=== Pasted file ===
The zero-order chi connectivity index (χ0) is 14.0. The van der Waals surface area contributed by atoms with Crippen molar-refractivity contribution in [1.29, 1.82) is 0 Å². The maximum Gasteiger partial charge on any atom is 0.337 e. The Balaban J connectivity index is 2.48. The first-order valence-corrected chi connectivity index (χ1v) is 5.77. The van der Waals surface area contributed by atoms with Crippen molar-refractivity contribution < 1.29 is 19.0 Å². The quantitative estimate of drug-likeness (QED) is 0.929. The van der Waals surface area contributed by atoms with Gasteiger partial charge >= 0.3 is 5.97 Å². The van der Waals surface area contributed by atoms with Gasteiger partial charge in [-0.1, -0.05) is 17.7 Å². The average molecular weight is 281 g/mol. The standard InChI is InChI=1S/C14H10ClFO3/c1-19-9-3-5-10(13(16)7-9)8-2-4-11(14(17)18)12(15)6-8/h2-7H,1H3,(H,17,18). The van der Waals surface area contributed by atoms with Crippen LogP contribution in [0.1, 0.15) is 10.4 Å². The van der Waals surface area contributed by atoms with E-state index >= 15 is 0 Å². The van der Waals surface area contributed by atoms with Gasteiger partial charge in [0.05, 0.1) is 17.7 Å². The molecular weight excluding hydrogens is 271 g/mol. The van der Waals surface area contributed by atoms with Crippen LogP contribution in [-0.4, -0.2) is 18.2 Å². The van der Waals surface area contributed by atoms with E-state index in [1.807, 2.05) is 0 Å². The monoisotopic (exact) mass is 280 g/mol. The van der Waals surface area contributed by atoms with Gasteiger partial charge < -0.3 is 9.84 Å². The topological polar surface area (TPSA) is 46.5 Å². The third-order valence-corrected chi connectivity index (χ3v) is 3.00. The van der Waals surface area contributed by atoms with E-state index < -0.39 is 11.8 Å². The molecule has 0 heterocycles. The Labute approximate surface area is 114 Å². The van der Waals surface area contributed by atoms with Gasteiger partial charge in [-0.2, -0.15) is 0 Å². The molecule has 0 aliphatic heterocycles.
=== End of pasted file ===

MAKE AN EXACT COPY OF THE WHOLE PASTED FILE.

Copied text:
The zero-order chi connectivity index (χ0) is 14.0. The van der Waals surface area contributed by atoms with Crippen molar-refractivity contribution in [1.29, 1.82) is 0 Å². The maximum Gasteiger partial charge on any atom is 0.337 e. The Balaban J connectivity index is 2.48. The first-order valence-corrected chi connectivity index (χ1v) is 5.77. The van der Waals surface area contributed by atoms with Crippen molar-refractivity contribution < 1.29 is 19.0 Å². The quantitative estimate of drug-likeness (QED) is 0.929. The van der Waals surface area contributed by atoms with Gasteiger partial charge >= 0.3 is 5.97 Å². The van der Waals surface area contributed by atoms with Gasteiger partial charge in [-0.1, -0.05) is 17.7 Å². The average molecular weight is 281 g/mol. The standard InChI is InChI=1S/C14H10ClFO3/c1-19-9-3-5-10(13(16)7-9)8-2-4-11(14(17)18)12(15)6-8/h2-7H,1H3,(H,17,18). The van der Waals surface area contributed by atoms with Crippen LogP contribution in [0.1, 0.15) is 10.4 Å². The van der Waals surface area contributed by atoms with E-state index >= 15 is 0 Å². The van der Waals surface area contributed by atoms with Gasteiger partial charge in [0.05, 0.1) is 17.7 Å². The molecular weight excluding hydrogens is 271 g/mol. The van der Waals surface area contributed by atoms with Crippen LogP contribution in [-0.4, -0.2) is 18.2 Å². The van der Waals surface area contributed by atoms with E-state index in [1.807, 2.05) is 0 Å². The monoisotopic (exact) mass is 280 g/mol. The van der Waals surface area contributed by atoms with Gasteiger partial charge < -0.3 is 9.84 Å². The topological polar surface area (TPSA) is 46.5 Å². The third-order valence-corrected chi connectivity index (χ3v) is 3.00. The van der Waals surface area contributed by atoms with E-state index < -0.39 is 11.8 Å². The molecule has 0 heterocycles. The Labute approximate surface area is 114 Å². The van der Waals surface area contributed by atoms with Gasteiger partial charge in [-0.2, -0.15) is 0 Å². The molecule has 0 aliphatic heterocycles.